From the June 2019 issue

Tips For Toilet Training a Child on the Spectrum

Parents can achieve toilet training success with any child. Discover how with five tips from Lauren Lobbestael, Clinical Director of Gateway Pediatric Therapy's Dearborn location.

Brought to you by Gateway Pediatric Therapy

Toilet training can be a daunting prospect, but perhaps even more so when a child is on the autism spectrum. Lauren Lobbestael, Clinical Director at Gateway Pediatric Therapy‘s Dearborn location, notes that children with autism typically need more time to develop the skills necessary to achieve toilet training success.

“Some children present with sensory difficulties and are bothered by things like wearing underwear,” she says as an example. “Others engage in challenging behavior during transitions. Going from voiding in a diaper to moving into another room and actually voiding in a toilet is a very big change.” Even so, Lobbestael says that toilet training can be achievable for any child provided he or she is offered appropriate support and encouragement.

“Toilet training involves a level of problem solving,” she explains. “What works one day may not work the next. Accidents will happen, and that’s OK. We try to make toileting a positive experience, and moving too quickly has the potential to make it an aversive one.” Lobbestael shares her tips for parents who are beginning to toilet train their kids or are struggling with the endeavor.

1. Create a checklist of prerequisite skills

To achieve success with toilet training, Lobbestael says children on the spectrum really need to have certain prerequisite skills, such as a tolerance for sitting on the toilet and wearing underwear, as well as some level of communication with others.

Additionally, Lobbestael typically asks parents to provide preferred snacks or toys that her team can use to reinforce positive toilet training behaviors.

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“The idea is that we pair voiding in the toilet with access to their favorite things,” she explains. “From there, we slowly fade out these items, while adding in verbal praise. Over time, the child feels an intrinsic sense of pride when using the toilet and eventually can do so without needing that tangible item as reinforcement.”

2. Look for signs your child is ready

Lobbestael notes that certain readiness signs, including the child staying dry at night or attempting to remove a diaper after voiding in it, are more appropriate indicators of when to begin toilet training than is the child’s age. “A lot of our kids learn by modeling,” she adds. “Often they’ll see mom or dad go into the bathroom and become curious. Showing interest in the bathroom is a big sign they may be ready.”

3. Buy underwear with fun patterns or characters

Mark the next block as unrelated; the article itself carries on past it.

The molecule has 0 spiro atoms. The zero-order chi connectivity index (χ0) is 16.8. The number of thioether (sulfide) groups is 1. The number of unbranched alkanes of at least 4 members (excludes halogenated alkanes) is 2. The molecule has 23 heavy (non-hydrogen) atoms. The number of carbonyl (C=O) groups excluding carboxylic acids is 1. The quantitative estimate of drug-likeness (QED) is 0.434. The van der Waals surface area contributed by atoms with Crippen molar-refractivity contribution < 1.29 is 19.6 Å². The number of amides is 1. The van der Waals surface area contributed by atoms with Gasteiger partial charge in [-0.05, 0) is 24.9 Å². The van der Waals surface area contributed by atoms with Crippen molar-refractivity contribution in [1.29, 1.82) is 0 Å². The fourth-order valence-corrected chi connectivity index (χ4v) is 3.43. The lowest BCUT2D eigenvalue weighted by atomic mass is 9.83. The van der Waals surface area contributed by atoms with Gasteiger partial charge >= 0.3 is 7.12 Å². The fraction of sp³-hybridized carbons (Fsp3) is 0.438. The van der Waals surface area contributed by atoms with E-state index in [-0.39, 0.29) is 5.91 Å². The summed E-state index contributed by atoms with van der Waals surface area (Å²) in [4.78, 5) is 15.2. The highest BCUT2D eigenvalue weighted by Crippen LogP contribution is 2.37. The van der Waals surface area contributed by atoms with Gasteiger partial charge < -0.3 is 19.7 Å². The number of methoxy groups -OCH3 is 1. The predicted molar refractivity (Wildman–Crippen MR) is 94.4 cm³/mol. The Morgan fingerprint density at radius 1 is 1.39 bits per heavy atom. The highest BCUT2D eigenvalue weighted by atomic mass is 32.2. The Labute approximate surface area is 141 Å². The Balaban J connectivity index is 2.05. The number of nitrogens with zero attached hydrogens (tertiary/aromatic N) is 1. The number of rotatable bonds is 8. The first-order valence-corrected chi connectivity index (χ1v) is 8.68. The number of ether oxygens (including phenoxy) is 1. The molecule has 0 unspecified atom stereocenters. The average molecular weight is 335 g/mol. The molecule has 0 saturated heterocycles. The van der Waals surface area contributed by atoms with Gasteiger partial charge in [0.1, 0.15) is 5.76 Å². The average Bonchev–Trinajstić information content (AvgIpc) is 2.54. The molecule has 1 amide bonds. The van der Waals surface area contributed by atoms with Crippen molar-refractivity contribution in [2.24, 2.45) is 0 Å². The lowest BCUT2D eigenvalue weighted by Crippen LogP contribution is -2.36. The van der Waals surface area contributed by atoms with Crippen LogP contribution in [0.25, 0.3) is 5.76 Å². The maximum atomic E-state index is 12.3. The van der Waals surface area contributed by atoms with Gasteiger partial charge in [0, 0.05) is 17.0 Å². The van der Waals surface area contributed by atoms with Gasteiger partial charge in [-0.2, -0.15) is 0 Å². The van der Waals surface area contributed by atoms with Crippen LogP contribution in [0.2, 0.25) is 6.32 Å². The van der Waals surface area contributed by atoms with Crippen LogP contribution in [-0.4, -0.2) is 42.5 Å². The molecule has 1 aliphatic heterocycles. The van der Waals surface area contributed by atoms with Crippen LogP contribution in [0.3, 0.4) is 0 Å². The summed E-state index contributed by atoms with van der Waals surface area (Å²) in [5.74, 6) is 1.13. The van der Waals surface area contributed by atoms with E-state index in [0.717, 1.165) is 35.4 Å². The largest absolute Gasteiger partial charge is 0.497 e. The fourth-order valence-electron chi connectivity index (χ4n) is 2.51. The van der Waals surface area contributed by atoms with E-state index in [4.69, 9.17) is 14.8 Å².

“I tell parents to go out and get the coolest underwear they can find, to look for something their child will get really pumped up about,” Lobbestael says. For some kids on the spectrum, the waistband of underwear or the texture of the fabric may be bothersome.

Lobbestael and team will start getting the child used to the underwear without actively wearing it. “First we get them used to touching it and seeing it,” she says. “Slowly, we will build up to having the child put the underwear on and keep it on.”

4. Collaborate with your care team

Once prerequisite skills are in place, the Gateway team will work with parents to develop a concrete plan that can be worked on both in therapy and at home.

At Gateway, therapists will collect and analyze various data – when the child is taken to the bathroom, the amount of fluid consumed, how long it takes to void, number of accidents and successes, etc. – to create and fine tune a toilet training plan. “Typically, we see a lot of accidents at first and not as many successes, but eventually it will flip to the other way around,” Lobbestael says.

5. Take a break when warranted – and celebrate!

Lobbestael wants all parents to know that it is absolutely OK to take a break if it just isn’t working. “We may try it and determine the child isn’t ready yet,” she says. “Perhaps we need to target some other skills first. When that’s the case, we’ll take a break and give it a few months. We ultimately want to set our kids up for success.”

More than once, Lobbestael has observed parents moved to tears when they see their child achieve success with toilet training. “It’s a major accomplishment for any child. We get a lot of feedback from parents that this hurdle has made a huge difference in almost every aspect of their lives.”

June is Potty Training Awareness Month. For more tips and advice, check out GatewayPediatricTherapy.com.

For more information on Gateway Pediatric Therapy, visit gatewaypediatrictherapy.com.

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